08a sandy beaches n.
Download
Skip this Video
Loading SlideShow in 5 Seconds..
08A SANDY BEACHES PowerPoint Presentation
Download Presentation
08A SANDY BEACHES

Loading in 2 Seconds...

play fullscreen
1 / 72

08A SANDY BEACHES - PowerPoint PPT Presentation


  • 131 Views
  • Uploaded on

08A SANDY BEACHES. I. Biological characteristics. A. Zonation 1. Broad 2. Not well defined B. Species diversity low C. Density & numbers of individuals can be very high. Maritime Forest. Dune. Beach Front. Surf. Beach zones at San Blas Peninsula, Port St. Joe, FL

loader
I am the owner, or an agent authorized to act on behalf of the owner, of the copyrighted work described.
capcha
Download Presentation

08A SANDY BEACHES


An Image/Link below is provided (as is) to download presentation

Download Policy: Content on the Website is provided to you AS IS for your information and personal use and may not be sold / licensed / shared on other websites without getting consent from its author.While downloading, if for some reason you are not able to download a presentation, the publisher may have deleted the file from their server.


- - - - - - - - - - - - - - - - - - - - - - - - - - E N D - - - - - - - - - - - - - - - - - - - - - - - - - -
    Presentation Transcript
    1. 08A SANDY BEACHES

    2. I. Biological characteristics A. Zonation 1. Broad 2. Not well defined B. Species diversity low C. Density & numbers of individuals can be very high

    3. Maritime Forest Dune Beach Front Surf Beach zones at San Blas Peninsula, Port St. Joe, FL http://www.nature.com/scitable/knowledge/library/coastal-dunes-geomorphology-25822000B

    4. Zones • A. Surf Zone • 1. Physical characteristics • a. Usually high energy • (1) Waves create turbulence • (2) Field trip sites • (a) East side • i Low energy waves • ii Protected by Sand and Dauphin Islands • (b) West side has higher energy waves • b. Water is saturated with O2

    5. Surf Zone (continued) • 2. Biological characteristics • a. Primary producers • (1) Planktonic only • (2) Density can be high during phytoplankton blooms

    6. Biological Characteristics of Surf Zone (continued) • Invertebrates are buried [Add striped hermit Clibanarius vittatus] • (1) Diopatra • (a) Polychaete worm • (b) Builds tubes with mucus that hardens into a parchment-like material • (c) Animal attaches small shells and plant material to tube • (d) Worm scavenges/preys upon… • i …organisms that float by • ii …organisms that settle and live on tube • (e) Usually just the upper portion of the tube is collected (without the worm)

    7. Plumed worm Diopatra cuprea (Polychaeta) Ruppert & Fox, 1988, Seashore Animals of the Southeast, Univ South Carolina Press, p. 197.

    8. Invertebrates are buried (continued) • (2) Soda straw worm • (a) Polychaete worm • (b) Builds compressible sand tubes that can accumulate in drifts/windrows on beach front • (c) Preys upon zooplankton

    9. Soda Straw worm Kinbergonuphis (Polychaeta) Ruppert & Fox, 1988, Seashore Animals of the Southeast, Univ South Carolina Press, p. 195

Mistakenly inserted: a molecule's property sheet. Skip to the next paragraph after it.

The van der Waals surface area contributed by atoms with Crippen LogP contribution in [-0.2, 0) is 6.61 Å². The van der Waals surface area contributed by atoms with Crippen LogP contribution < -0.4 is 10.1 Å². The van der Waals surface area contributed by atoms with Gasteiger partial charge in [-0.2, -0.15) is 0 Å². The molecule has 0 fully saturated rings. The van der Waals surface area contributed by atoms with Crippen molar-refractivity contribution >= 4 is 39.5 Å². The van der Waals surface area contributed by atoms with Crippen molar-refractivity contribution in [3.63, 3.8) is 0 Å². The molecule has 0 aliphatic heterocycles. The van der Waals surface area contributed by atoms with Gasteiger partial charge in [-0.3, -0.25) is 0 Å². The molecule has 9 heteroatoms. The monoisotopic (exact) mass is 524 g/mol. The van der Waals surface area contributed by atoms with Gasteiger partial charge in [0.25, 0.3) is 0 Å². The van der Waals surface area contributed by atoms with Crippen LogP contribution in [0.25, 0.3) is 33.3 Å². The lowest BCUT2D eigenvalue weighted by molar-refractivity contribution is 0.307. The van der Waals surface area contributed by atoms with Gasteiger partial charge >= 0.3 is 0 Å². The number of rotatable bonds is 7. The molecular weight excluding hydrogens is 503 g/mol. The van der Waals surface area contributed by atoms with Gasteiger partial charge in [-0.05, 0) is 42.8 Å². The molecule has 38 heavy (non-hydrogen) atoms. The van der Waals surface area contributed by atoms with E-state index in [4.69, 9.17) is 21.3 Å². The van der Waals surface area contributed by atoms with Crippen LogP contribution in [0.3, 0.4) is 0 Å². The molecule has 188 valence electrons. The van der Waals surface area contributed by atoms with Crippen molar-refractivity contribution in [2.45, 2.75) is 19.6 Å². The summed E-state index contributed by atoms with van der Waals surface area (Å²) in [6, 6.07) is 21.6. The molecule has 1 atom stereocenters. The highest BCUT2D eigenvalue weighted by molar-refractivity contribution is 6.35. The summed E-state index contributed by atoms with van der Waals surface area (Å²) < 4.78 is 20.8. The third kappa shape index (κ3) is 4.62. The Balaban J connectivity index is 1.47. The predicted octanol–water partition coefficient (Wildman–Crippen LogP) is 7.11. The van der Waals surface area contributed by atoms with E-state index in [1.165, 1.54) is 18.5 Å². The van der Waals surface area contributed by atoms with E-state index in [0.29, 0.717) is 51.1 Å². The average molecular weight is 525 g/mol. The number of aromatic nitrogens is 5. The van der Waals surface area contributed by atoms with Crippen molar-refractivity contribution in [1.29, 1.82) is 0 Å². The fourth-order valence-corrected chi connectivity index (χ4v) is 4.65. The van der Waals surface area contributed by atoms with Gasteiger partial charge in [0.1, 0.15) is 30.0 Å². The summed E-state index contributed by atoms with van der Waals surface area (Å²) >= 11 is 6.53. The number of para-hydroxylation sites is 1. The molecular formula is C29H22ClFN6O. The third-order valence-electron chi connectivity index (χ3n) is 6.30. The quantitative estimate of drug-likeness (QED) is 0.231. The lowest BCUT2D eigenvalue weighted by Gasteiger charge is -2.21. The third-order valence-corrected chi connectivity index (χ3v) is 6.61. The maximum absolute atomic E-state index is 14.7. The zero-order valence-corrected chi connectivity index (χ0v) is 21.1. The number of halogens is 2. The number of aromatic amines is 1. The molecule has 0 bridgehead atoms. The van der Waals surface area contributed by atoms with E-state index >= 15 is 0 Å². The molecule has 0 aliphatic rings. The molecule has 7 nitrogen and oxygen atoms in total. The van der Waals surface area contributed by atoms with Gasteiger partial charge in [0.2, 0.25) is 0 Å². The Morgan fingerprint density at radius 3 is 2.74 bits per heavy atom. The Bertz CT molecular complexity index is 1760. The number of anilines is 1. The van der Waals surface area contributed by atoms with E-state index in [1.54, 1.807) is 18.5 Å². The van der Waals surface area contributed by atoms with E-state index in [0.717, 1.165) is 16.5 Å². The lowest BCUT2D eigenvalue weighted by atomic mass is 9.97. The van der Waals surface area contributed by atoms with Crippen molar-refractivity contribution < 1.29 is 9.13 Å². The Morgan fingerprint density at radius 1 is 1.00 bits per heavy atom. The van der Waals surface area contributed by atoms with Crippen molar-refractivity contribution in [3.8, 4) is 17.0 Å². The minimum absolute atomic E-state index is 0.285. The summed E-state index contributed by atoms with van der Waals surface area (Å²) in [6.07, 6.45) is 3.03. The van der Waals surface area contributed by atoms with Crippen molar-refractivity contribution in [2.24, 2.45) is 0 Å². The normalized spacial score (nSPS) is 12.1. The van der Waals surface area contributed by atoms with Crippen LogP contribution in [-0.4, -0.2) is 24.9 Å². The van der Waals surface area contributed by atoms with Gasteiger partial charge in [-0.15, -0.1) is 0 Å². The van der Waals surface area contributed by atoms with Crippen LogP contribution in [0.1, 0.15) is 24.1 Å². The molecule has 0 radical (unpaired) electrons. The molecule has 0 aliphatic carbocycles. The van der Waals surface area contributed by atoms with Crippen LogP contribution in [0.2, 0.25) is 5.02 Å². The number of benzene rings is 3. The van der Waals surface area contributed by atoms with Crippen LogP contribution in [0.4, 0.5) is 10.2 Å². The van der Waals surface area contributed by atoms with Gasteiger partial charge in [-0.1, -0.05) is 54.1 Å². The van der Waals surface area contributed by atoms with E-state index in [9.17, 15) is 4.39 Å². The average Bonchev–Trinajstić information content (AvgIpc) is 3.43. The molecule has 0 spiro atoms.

10. 2. Biological characteristics of surf zone (continued) • Vertebrate predators common • (1) Feed behind breaking waves • (2) Many species of juvenile fish prey upon small invertebrates uncovered by wave turbulence • (3) Southern and Cow-nosed Rays feed on larger invertebrates

    11. Southern Stingray Dasyatis americana Amos & Amos, 1989, Atlantic and Gulf Coasts, Alfred A. Knopf, pl 425

    12. The mouth of Cow-nosed rays is well adapted for crushing bivalves Photo: Jack O’Brien, 2012

    13. The Giant Atlantic Cockle Dinocardium robustum is common in the sub-tidal zone off Sand Island http://txmarspecies.tamug.edu/invertdetails.cfm?scinameID=Dinocardium%20robustum

    14. Crushed remains of cockles, the result of cow-nosed ray predation, have become quite common on local beach fronts Photo: Jack O’Brien, 2012

    15. c. Vertebrate predators common (continued) (4) Bottle-nosed dolphins Tursiops truncatus (a) Pods common off western ends of Gulf Coast Barrier Islands (b) Strong currents on island west ends stir up sand and expose invertebrates (c) Dolphins feed on the fish feeding on the invertebrates

    16. Surfing Dolphins http://www.google.com/imgres?imgurl=http://www.peconicpuffin.com/.a/6a00d8341c890753ef0105358cc9d6970b-800wi&imgrefurl=http://www.peconicpuffin.com/the_peconic_puffin/dolphins/&h=540&w=720&sz=61&tbnid=kjQy1CGOvXE9HM:&tbnh=92&tbnw=122&zoom=1&usg=__7ayEPOoJCnwD43XhyWvG0dnOyOI=&docid=9HpoSNAicow_nM&sa=X&ei=oAb3UffsHq2v4APUr4CwDg&sqi=2&ved=0CDgQ9QEwAw&dur=530#imgdii=_

    17. Maritime Forest Dune Beach Front Surf Beach zones at San Blas Peninsula, Port St. Joe, FL http://www.nature.com/scitable/knowledge/library/coastal-dunes-geomorphology-25822000B

    18. B. Beach Front Zone 1. Physical characteristics a. Moist (capillary action of sand retains water) b. Sunny in daytime c. Substrate is unstable due to wave action

    19. 1. Physical characteristics of beach front zone (continued) d. BERM (1) Defines upper limit (2) Sharp edged “cliff” (1-2 feet high on Sand Island) formed by scouring of waves (3) Indicates the limit of the highest high tide